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alloy





Chrysler Building in New York
The entire crown of the Chrysler Building in New York is clad with "Enduro KA-2" metal, a stainless steel alloy developed in Germany
A combination of a metal with one or more other metals or non-metals, such as carbon or phosphorus. An alloy may be a compound of the metals, a solid solution of them, a heterogeneous mixture, or any combination of these. The resultant physical properties differ from those of the components. Alloys are general harder and stronger, and have lower melting points, than their constituent elements. Combinations with the lowest melting point are called eutectic mixtures. In the table of alloys below, 26 elements are involved.

Alloys are useful because their properties can be adjusted as desired by varying the proportions of the constituents. Very few metals are used today in a pure state. Alloys are formed by mixing their molten components. The structures of alloys consisting mainly of one component may be substitutional or interstitial, depending on the relative sizes of the atoms. The study of alloy structures in general is complex.

The commonest alloys are the different forms of steel, which all contain a large proportion of iron and small amounts of carbon and other elements. Brass and bronze, two well-known and ancient metals, are alloys of copper, while pewter is an alloy of tin and lead. The very light but strong alloys used in aircraft construction are frequently alloys of aluminum and magnesium. Solders contain tin with lead and bismuth; type metal is an alloy of lead, tin, and some antimony. Among familiar alloys are those used in coins: modern "silver" coinage in most countries is an alloy of nickel and copper. Special alloys are used for such purposes as die-casting, dentistry, high-temperature applications, and for making thermocouples, magnets, and low-expansion materials.


Superalloys

So-called superalloys are alloys of cobalt and nickel used as surface materials for spacecraft to withstand the rapid heating and high temperatures caused by the passage through the Earth's atmosphere particularly on re-entry from space. These alloys oxidize in air above 700°C (1,300°F) but the oxide coating initially formed prevents further oxidation.


A selection of alloys
Name Composition expressed as percentages Properties and uses
alnico Fe 60, Ni 20, Al 10, Co 10 permanent magnet
Babbitt metal Sn (predominates), Sb, Cu (+Pb) used for bearings, anti-friction metal
brass Cu with 20–35 Zn decorative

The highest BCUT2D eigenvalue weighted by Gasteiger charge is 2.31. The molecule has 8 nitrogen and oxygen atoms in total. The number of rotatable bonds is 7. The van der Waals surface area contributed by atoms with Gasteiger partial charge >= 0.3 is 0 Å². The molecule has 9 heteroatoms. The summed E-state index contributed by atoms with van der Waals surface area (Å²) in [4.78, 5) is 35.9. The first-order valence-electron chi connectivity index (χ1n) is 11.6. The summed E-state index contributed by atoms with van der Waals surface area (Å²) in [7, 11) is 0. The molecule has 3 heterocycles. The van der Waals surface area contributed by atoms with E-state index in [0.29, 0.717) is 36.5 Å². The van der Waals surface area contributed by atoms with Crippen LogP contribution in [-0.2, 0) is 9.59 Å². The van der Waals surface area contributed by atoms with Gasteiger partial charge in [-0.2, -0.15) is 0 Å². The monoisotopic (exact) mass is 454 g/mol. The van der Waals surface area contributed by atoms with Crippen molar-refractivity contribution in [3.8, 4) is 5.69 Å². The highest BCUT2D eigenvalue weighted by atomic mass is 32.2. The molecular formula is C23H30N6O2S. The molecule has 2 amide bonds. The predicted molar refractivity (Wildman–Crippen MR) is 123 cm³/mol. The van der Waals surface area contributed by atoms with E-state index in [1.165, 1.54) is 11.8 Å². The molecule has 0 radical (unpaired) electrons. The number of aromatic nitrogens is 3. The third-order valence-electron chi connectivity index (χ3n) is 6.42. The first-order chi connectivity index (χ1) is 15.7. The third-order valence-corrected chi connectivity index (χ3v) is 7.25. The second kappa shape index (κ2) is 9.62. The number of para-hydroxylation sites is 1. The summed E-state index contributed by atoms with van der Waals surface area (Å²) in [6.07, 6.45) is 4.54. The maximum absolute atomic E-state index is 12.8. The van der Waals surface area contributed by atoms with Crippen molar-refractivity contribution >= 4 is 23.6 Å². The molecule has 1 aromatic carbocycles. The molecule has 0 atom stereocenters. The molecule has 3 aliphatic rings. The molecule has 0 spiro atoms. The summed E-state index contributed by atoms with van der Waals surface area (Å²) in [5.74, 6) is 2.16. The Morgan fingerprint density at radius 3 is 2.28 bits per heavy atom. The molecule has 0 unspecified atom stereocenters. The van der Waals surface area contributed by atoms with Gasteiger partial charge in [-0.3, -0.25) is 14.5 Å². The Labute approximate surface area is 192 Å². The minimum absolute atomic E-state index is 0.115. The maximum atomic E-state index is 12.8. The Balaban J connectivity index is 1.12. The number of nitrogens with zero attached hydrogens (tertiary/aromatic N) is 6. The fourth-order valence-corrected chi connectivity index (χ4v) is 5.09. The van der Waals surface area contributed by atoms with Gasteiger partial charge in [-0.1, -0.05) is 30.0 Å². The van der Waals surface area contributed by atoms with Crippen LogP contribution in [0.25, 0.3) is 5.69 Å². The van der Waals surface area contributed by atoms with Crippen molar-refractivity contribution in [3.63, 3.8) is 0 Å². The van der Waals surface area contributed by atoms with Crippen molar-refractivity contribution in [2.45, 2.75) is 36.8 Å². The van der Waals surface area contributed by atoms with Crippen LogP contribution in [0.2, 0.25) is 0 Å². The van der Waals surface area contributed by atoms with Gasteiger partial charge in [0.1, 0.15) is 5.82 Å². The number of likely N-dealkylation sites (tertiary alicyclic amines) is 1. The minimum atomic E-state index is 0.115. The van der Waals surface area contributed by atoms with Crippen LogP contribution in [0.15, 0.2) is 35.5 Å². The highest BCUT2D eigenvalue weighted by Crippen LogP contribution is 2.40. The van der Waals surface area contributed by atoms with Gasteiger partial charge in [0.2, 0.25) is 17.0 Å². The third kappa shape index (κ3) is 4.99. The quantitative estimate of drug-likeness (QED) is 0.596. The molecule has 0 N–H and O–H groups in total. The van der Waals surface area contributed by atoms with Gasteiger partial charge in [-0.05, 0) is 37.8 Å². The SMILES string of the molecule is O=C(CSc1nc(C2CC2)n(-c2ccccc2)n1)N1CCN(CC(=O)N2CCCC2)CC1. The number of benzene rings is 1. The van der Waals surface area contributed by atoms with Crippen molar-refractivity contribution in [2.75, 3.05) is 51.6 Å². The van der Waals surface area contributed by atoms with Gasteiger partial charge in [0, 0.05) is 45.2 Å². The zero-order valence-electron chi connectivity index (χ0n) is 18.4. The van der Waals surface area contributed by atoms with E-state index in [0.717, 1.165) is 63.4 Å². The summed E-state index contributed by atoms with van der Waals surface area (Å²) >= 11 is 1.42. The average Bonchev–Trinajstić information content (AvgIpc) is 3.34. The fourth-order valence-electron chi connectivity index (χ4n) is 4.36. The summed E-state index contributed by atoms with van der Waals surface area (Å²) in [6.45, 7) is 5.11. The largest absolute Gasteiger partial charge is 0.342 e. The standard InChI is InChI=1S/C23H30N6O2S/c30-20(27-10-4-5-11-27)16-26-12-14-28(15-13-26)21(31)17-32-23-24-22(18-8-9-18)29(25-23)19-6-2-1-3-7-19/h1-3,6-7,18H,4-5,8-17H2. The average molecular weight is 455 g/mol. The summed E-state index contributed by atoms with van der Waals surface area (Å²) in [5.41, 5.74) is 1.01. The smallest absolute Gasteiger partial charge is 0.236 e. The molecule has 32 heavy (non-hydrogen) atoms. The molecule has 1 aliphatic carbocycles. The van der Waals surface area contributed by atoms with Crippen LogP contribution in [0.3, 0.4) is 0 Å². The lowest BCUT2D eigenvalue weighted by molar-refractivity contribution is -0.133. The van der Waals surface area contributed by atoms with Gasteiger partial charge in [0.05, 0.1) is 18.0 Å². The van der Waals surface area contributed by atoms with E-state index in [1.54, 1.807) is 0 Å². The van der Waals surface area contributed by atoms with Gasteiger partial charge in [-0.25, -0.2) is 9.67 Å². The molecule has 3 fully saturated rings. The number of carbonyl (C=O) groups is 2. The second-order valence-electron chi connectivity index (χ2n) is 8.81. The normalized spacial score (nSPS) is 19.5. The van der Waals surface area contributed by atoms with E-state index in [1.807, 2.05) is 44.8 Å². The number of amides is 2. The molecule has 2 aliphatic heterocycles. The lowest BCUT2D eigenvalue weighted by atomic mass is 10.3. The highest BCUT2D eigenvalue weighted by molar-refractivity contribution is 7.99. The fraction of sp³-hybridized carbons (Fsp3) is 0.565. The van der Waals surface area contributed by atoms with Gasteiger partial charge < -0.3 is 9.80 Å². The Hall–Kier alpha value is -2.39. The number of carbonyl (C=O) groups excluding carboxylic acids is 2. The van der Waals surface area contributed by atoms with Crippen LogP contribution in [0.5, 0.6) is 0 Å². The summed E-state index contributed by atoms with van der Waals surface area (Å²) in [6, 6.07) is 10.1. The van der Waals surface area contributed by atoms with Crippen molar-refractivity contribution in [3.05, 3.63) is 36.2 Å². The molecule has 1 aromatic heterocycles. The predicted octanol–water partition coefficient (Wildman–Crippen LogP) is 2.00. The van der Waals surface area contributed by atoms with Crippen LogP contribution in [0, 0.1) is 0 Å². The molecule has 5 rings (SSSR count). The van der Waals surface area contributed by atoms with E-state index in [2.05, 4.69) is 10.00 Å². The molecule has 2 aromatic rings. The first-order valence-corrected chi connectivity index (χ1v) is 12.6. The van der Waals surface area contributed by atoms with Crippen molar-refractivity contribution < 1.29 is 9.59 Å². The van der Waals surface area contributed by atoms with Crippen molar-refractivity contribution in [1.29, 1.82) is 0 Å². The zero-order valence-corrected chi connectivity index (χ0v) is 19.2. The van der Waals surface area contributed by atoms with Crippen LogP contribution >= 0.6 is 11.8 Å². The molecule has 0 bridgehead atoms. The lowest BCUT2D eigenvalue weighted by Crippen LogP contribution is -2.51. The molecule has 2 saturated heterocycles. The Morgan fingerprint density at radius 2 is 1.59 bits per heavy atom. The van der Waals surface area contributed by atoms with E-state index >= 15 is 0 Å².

bronze Cu with 5–8 Sn primitive tools, coinage
carboloy W2C2 with 10 Cu very hard alloy, grinding tools
cast iron impure Fe, C up to 4½ with Mn, P, Si, and S traces decorative work, weights
cupronickel Cu 80, Ni 20 (coinage 25-75) coinage
delta metal Cu 55–60, Zn c. 40, Fe 2–4 bearings, marine propellers
dow metal Al, Mg aircraft and car parts
dental alloy Ag, Cu, Zn, Sn tooth fillings
duralumin Al 93–95½, Cu 3½–5½, Mn ½–¾, Mg ½–¾ aircraft frames
Dutch metal Cu with 30–35 Zn bronze in gold leaf form
E-alloy Al 78, Zn 20, Cu 2; Al 96, Zn 2, Cu 2 castings
electrum Au with 15–45 Ag coins (ancient times)
Frary metal Pb 97, Ba 2, Ca 1 bearings
German metal Cu 56–65, Zn 24–28, Ni 7–20 metal fittings, metal ware (often electroplated)
gun metal Cu 88, Sn 8–10, Zn 2–4 ordnance
hiduminium Al with small Cu, Ni, Mg, Si additions aircraft parts
illium complex of Co, Cr, Fe, Mn, Mb, Ni, and W acid resistant
Jae metal Ni 70, Cu 30 shunts on magnetic instruments
Lipowitz's alloy Bi 50, Pb 27, Sn 13, Cd 10 very low melting point (60°C)
magnolia metal Pb 80, Sb 15, Sn 5 medium duty bearings
monel metal Ni 68, Cu 29½, Fe 1¼, resistant to steam corrosion
Muntz metal, yellow metal Cu 60, Zn 40 resistant to seawater corrosion
nichrome Ni 60, Fe 20, Cr 20 filament wires
nickel silver Cu 55–63, Ni 10–30, Zn 7–35 electroplated articles, hence E.P.N.S.
pewter Sn 80, Pb 20, traces of Sb modern pewter Pb replaced by Sb with some Cu and Bi
permalloy Ni 77.5, Fe 22.5 (sometimes with traces of Co, Cr, Cu, and Mo) magnetic properties, transformers, submarine cable parts
phosphorbronze Cu 90, Sn 9½, P ½28 castings, bearings, and rsilient strip
pinchbeck Cu 89–93, Zn 7–11 imitation gold, jewellery
"silver" alloy Hg–Sn amalgam "silver" backing for mirrors
solder Sn½, Pb 33½ plumbing
speculum Cu 60–70, Sn 30–40 high polish surfaces, plating
stainless steel Fe 78–86, Cr 12–20, Ni 2 corrosion resistant culinary, sterile vessels, decorative
steel essentially Fe with C ½–1½ with special purpose additices of Cr, Mn, Mb, Ni, Si, Al, Cu, Co, Ti, W, V multifarious
stellite Co 43, Cr 43, W 14 et al. surgical and other cutting tools
tombac Cu 71–90, Zn 10–29 cartridge cases
type metal Pb 80–86, Sb 11–20, Sn 3–11 lino-, mono-, and stereotype fonts
white gold Au with Ni platinum substitute
Woods metal Bi 50, Pb 25, Sn 12½, Cd 12½ low melting point, fire sprinklers
X-40 Co 55, Cr 25, Ni 9, W 7, C ½, Fe ½, traces of Mn, Si non-creep at high temperatures, gas turbine rotor blades
Y-alloy Al 93, Cu 4, Ni 2, Mn 1  


Related categories

   • INDUSTRIAL CHEMISTRY
   • INORGANIC CHEMISTRY